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How ‘The Little Mermaid’ 2023 changed songs from original film

Melissa McCarthy in “The Little Mermaid.”


The animated Ursula, voiced by Pat Carroll, “is not only flashy and flamboyant but also understands the power of transformation and performance — as well as ‘body language’ and a woman’s voice,” observed Times staff writer Tracy Brown. “She’s funny, oozes confidence and, in her own way, plots against the traditions of the establishment. She’s easily one of the most charismatic characters in the movie, even if she is evil.”

Inspired by the famed drag performer Divine and the Bertolt Brecht-Kurt Weill style of cabaret, Menken and Ashman wrote “Poor Unfortunate Souls” as part seduction, part social commentary and part scolding of Ariel to give up her voice for three days on land. “It’s a celebration of [Ursula’s] slyness, her style, and how crafty and deliciously manipulative she is,” said Menken. “It’s good to be afraid of her, but she’s also a villain Howard definitely had a lot of respect for.”

In the new version, the orchestra accented Ursula’s verses with a resonant cimbalom, spooky woodwind chords and a booming church organ. “We play it soft and mysterious when she’s just trying to draw Ariel in, and then, by the time she gets to the big spell, it’s like all hell breaks loose,” said Higham of the scaled-up arrangement. Meanwhile, Melissa McCarthy “gave us that full range, from humorous to scary to deeply hurt and out for revenge,” said Marshall. “She’s not a singer, but she was fearless and she just went for the big notes.”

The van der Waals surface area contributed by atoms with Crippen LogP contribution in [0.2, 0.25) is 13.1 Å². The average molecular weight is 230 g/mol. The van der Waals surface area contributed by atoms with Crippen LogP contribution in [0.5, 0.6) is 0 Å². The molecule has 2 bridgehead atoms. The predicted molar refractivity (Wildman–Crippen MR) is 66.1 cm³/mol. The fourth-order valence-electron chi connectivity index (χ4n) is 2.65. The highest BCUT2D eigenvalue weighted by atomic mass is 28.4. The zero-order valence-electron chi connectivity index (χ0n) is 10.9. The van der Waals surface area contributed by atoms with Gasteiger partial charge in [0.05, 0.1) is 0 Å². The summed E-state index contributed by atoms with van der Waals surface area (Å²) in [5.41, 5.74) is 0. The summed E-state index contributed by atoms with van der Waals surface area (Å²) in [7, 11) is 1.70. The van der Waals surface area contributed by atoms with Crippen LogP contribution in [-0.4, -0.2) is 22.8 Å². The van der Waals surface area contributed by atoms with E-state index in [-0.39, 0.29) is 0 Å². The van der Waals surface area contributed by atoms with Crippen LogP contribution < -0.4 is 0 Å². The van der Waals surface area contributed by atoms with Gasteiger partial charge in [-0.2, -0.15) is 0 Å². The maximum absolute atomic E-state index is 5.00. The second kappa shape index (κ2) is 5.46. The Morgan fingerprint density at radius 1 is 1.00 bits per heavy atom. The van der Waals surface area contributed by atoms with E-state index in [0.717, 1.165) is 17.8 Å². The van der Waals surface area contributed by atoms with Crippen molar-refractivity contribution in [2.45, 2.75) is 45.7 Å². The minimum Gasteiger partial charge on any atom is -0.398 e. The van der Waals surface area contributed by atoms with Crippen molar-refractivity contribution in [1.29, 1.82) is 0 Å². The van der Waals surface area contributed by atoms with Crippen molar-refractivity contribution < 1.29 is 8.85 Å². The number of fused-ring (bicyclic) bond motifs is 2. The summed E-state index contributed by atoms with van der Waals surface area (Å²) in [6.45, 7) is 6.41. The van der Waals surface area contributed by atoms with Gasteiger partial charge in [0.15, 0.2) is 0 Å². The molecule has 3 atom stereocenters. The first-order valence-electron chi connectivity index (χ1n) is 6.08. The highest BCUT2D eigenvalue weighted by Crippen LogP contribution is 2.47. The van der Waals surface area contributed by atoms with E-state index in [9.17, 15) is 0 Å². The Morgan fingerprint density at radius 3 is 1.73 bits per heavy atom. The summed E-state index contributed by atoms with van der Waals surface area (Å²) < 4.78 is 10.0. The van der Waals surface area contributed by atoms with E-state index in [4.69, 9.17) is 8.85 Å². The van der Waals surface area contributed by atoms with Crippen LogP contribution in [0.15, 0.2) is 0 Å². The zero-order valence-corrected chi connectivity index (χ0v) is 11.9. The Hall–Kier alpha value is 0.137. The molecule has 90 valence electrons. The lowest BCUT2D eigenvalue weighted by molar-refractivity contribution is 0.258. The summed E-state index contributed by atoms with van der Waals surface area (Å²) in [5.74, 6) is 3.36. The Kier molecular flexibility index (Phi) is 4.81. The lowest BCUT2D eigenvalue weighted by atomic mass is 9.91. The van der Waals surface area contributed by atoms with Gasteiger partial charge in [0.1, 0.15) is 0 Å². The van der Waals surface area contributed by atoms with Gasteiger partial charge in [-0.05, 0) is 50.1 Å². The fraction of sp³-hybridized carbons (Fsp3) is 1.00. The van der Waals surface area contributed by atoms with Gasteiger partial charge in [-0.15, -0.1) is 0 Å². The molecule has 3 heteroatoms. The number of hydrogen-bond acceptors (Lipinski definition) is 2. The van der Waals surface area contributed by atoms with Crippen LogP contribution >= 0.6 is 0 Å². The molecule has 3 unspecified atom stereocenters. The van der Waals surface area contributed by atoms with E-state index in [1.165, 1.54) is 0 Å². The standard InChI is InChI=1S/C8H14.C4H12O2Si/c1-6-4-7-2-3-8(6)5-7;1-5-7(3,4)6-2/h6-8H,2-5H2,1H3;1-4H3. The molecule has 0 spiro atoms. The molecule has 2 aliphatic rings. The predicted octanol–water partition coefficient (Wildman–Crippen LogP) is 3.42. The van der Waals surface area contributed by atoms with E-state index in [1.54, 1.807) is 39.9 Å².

The live-action film sees Ursula traversing her dark, fire-laden lair with the same strong, smooth and sometimes sudden movements of real-life cephalopods. “We wanted her to have that slithery sexiness, but also the intimidating, scary part of an octopus, where you don’t know when she’s gonna pop in front of you, or where those tentacles are going to be next,” said DeLuca of McCarthy, who rehearsed and filmed the sequence with each of her tentacles connected to a stunt performer. “They had to be an extension of her but also like they each had a life of their own, going for potions or wrapping around Ariel’s neck.”

The latter verse, in which Ursula explains men’s preference for quieter women, has been swapped for dialogue in which Ursula outlines Ariel’s underwater fate. “Ursula repeats what Ariel’s father said about never leaving again, and that realization of how trapped she is pushes her toward the deal,” said Marshall. “That felt better for the shape of this movie. That extra section of how women don’t need to speak and all that stuff — we thought, ‘You know what? We don’t need it.’”

This story originally appeared on LA Times

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